September 29, 2020

“Calamitous Love and Insurmountable Grief”

posted on: Thursday September 3, 2020

folklore Proves Taylor Swift’s Range and Depth

by Madison Palmieri ’22 A&E Staff

ALBUM COVER COURTESY OF TAYLOR SWIFT / REPUBLIC RECORDS

For Taylor Swift fans, these uncertain times have brought an unexpected gift: the singer’s eighth studio album, folklore, which was announced on July 23 and then released at midnight on July 24.

Swift explained the concept behind the album on Instagram: “It started with imagery. Visuals that popped into my head and piqued my curiosity…Pretty soon these images in my head grew faces or names and became characters. I found myself not only writing my own stories, but also writing about or from the perspective of people I’ve never met, people I’ve known, or those I wish I hadn’t…I’ve told these stories to the best of my ability with all the love, wonder, and whimsy they deserve.”

folklore accomplishes just this. Arguably Swift’s most cohesive album, it is also her most mature, both thematically and lyrically. Composed mainly of stripped-back ballads and forgoing made-for-radio hits, folklore introduces casual listeners to the thoughtful storytelling and lyrics for which devoted fans have long admired Swift.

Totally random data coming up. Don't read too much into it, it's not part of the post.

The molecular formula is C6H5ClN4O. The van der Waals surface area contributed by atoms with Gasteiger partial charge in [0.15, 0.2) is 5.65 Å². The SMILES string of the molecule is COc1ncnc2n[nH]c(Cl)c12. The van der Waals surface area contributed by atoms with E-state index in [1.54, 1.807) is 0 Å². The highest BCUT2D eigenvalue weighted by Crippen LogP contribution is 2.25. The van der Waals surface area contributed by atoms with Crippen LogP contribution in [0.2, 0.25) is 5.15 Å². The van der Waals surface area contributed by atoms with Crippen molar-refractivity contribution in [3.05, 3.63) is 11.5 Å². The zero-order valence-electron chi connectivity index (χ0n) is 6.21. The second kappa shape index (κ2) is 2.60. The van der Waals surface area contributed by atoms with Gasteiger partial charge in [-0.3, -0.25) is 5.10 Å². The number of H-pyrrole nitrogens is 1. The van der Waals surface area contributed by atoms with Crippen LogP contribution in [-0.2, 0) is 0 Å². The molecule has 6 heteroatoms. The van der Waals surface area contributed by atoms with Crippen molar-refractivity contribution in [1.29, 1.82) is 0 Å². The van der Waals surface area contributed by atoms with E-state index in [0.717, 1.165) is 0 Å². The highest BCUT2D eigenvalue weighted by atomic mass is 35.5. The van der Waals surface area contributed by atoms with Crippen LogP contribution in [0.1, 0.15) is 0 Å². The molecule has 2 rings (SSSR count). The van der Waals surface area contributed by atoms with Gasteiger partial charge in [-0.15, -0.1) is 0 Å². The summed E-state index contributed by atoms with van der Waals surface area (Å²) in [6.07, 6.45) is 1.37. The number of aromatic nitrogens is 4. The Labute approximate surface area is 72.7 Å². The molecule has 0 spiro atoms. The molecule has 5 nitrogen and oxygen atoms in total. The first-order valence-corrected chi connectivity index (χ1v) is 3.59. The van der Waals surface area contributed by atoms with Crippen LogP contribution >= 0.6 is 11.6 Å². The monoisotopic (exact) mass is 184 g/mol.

One such fan, Katie Vennard ’22, says, “folklore feels as though you are sitting at a campfire with Taylor Swift herself and she is telling you a ghost story or cautionary tale. This album is haunting, pure poetry, and reminiscent of Swift’s previous albums.”

While folklore certainly draws upon the singer’s previous work, it stands apart from her first seven albums. Maria Gentile ’22 believes, “folklore is somewhat of a game-changer for Swift because of the way that it was advertised and the type of music it consists of. Taylor has proven that she’s a multi-talented artist who can produce an album of any genre and advertise in any way and still be successful. And I think the album is absolutely fantastic and really shows off her incredible voice and lyrics.”

Indeed, from the opening verse to the final chorus, folklore’s composition and delivery is exquisite. For instance, in “the 1,” Swift reminisces about lost love, wondering what might have been if “one thing had been different” and commenting upon imaginary aspects of reality with lyrics like “You know the greatest films of all time were never made.”